Dramatic increases in public sector pension liabilities at a time when state and local governments have seen their revenues shrink drastically have resulted in an explosive backlash against public sector unions and the workers they represent. At the very time that high levels of unemployment increasingly have forced those who have lost their jobs to seek government services, they are being told that those services are being cut because of huge payments required to fund the pensions of public sector employees. This news has turned a spotlight on public sector pensions and served to demonize public sector employees.
Some states are taking advantage of this backlash to curtail or dismantle completely public sector workers’ collective bargaining processes. While discussing public sector pension reform efforts, the executive director of the California Labor Federation recently was quoted as accusing partisan lawmakers across the country of undertaking a “…strategy that goes beyond simply fixing the problems as we know them.” Presumably he wants them to stick to the pension funding issues and leave everything else alone – i.e., maintain the status quo.
Aspiring to the status quo is a big mistake. Simply “fixing” public pension systems is like treating the symptoms of a recurring illness and ignoring the underlying cause. While the symptoms may go away in the short-term, they will recur – often at a much more severe level. The cause itself must be addressed and a workable, long-term resolution achieved. There is overwhelming evidence that the status quo is not working any more. It’s time to stop merely “fixing” the problem and begin working toward eradicating its source.
Unfunded or under-funded pension liabilities in the millions and billions of dollars are grabbing headlines because they drastically reduce the amount of money available for state and local government services. As serious an issue as this is, in fact it is a symptom of a larger and more complex problem, namely the process by which public sector employees are compensated. That process is dysfunctional, which means that a continuation of the status quo is not sustainable.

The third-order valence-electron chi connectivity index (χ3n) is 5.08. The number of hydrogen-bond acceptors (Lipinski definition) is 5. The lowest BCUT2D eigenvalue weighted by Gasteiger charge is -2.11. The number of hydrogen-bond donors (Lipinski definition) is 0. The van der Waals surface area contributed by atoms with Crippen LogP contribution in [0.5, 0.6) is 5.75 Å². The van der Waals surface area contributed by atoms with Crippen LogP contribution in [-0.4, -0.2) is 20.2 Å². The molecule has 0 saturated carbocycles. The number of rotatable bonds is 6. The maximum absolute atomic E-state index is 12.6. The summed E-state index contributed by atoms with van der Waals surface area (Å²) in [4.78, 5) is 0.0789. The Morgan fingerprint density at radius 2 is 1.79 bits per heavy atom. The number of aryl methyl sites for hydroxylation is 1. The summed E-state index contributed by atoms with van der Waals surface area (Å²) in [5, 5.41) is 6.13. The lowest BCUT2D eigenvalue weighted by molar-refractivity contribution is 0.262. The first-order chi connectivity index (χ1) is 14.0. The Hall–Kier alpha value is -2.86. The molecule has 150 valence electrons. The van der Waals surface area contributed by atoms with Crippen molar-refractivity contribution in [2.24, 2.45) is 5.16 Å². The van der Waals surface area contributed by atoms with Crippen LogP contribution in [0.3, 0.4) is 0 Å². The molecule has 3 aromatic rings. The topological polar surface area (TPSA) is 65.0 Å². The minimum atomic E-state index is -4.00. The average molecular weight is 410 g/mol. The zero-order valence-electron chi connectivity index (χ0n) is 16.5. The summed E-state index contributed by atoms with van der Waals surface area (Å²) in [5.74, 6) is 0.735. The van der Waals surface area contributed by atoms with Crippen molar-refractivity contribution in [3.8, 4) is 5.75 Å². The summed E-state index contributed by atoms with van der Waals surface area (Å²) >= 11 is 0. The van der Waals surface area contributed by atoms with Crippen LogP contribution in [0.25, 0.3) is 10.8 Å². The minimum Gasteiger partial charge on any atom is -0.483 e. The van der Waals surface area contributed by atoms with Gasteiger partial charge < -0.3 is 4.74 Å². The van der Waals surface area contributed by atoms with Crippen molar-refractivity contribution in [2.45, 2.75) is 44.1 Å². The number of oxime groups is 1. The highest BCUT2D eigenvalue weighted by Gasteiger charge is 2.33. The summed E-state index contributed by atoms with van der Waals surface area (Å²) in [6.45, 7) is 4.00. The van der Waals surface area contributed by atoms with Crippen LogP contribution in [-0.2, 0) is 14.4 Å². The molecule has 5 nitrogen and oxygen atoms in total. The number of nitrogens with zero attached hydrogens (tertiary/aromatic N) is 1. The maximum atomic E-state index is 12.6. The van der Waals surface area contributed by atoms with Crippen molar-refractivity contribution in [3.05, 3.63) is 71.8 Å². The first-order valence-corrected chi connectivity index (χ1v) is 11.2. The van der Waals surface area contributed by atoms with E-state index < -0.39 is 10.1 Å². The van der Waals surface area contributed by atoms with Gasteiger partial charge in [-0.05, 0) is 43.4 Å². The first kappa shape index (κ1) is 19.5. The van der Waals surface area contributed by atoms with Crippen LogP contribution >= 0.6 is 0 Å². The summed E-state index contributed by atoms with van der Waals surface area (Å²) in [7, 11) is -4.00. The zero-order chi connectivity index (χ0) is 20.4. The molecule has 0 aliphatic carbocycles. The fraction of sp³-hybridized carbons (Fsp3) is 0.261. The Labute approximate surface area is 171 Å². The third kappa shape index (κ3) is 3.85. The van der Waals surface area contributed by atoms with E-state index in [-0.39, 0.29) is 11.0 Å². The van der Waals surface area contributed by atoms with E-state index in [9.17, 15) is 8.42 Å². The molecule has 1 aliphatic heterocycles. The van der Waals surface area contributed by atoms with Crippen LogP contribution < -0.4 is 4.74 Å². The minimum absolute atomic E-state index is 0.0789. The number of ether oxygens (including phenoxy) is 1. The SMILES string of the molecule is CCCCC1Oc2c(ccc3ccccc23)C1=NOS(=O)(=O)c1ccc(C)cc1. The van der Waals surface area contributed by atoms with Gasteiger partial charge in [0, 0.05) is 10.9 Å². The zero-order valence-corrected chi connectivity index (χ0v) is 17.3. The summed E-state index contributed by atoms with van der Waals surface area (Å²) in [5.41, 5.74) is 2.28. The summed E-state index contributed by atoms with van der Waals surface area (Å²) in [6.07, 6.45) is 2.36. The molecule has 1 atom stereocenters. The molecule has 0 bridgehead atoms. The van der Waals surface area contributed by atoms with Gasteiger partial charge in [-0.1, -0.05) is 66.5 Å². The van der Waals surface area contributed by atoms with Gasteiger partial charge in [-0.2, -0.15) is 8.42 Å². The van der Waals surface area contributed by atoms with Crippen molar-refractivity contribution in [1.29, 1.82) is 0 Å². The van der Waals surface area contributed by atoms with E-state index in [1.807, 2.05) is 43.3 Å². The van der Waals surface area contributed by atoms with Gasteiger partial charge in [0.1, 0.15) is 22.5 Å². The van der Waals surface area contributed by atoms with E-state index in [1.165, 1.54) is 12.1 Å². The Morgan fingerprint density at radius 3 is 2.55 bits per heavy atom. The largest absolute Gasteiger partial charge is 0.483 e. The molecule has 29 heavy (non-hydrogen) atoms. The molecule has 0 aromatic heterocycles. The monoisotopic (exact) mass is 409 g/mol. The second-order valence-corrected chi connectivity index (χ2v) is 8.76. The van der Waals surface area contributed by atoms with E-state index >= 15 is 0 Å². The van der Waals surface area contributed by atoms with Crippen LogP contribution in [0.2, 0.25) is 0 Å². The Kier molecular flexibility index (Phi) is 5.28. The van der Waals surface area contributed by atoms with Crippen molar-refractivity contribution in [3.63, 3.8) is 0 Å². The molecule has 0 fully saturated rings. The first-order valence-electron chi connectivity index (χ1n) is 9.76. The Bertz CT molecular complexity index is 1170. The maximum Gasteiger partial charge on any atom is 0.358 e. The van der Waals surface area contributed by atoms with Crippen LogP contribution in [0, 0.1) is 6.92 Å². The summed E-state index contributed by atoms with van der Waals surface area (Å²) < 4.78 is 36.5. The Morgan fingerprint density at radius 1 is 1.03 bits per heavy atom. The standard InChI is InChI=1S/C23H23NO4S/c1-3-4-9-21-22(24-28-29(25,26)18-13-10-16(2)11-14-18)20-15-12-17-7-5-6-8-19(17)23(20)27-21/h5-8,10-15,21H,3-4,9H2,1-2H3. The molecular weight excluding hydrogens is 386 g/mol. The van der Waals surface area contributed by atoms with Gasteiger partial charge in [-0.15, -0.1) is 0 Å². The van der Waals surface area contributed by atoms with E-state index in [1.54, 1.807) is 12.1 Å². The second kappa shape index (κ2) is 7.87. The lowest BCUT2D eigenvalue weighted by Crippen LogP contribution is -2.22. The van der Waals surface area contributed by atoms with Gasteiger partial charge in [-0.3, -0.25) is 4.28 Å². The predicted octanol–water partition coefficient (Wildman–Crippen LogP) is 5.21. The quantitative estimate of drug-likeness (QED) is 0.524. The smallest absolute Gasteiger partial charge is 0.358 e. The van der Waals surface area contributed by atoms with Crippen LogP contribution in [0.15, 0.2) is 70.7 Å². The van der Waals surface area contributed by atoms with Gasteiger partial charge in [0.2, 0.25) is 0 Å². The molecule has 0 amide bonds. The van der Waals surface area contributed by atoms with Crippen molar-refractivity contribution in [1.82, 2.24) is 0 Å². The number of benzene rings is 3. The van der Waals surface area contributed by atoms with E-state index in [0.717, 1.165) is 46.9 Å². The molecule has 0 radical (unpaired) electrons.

There are many aspects of public sector compensation systems to consider, including what form the compensation takes (e.g., current vs. deferred salary, types and levels of benefits) and how pay is determined and changed. In unionized workplaces, these issues are addressed through a negotiation process. Bargaining often is conducted between elected officials and labor unions whose leaders provide substantial support in the form of money and campaign workers to labor-friendly candidates during elections. It seemed easy for lawmakers to agree to generous pensions and other terms of employment whose results wouldn’t be felt for years, or even decades – long after the elected officials had retired or (more likely in these days of term limits) moved on. How can that dynamic not influence the provisions of the resulting contracts? Who is looking out for the public in this process?
Providing short-term “solutions” to long-term problems has done a disservice to the public and to the workers who agreed to the employment conditions they were offered. Let’s not forget, however, that there are at least two parties to every contract, and that both must agree to its terms. Public sector unions did not impose their terms on elected officials; both sides were parties to the negotiated agreements. Unfortunately the public has been woefully uninformed about these issues. Yet whose fault is that? How many members of the public have taken the initiative to seek out that information?
In short, there is plenty of blame to go around. But playing the blame game is counterproductive because it doesn’t change anything. “Fixing” the problem with an eye on maintaining the status quo is not a viable option because it doesn’t address the underlying dysfunction. Instead, the focus must be on (a) what government services we as a society are willing to pay for, (b) compensating public sector employees fairly, (c) creating transparency and accountability in budget processes, and (d) implementing a plan that will enable us to achieve those objectives.
It’s time to stop “fixing” the problem by applying short-term “solutions” to long-term issues. We need to go well beyond the status quo, which is not functional or sustainable, to create a process that serves employees and the public well. What are we waiting for?
© 2011 Pat Lynch. All rights reserved.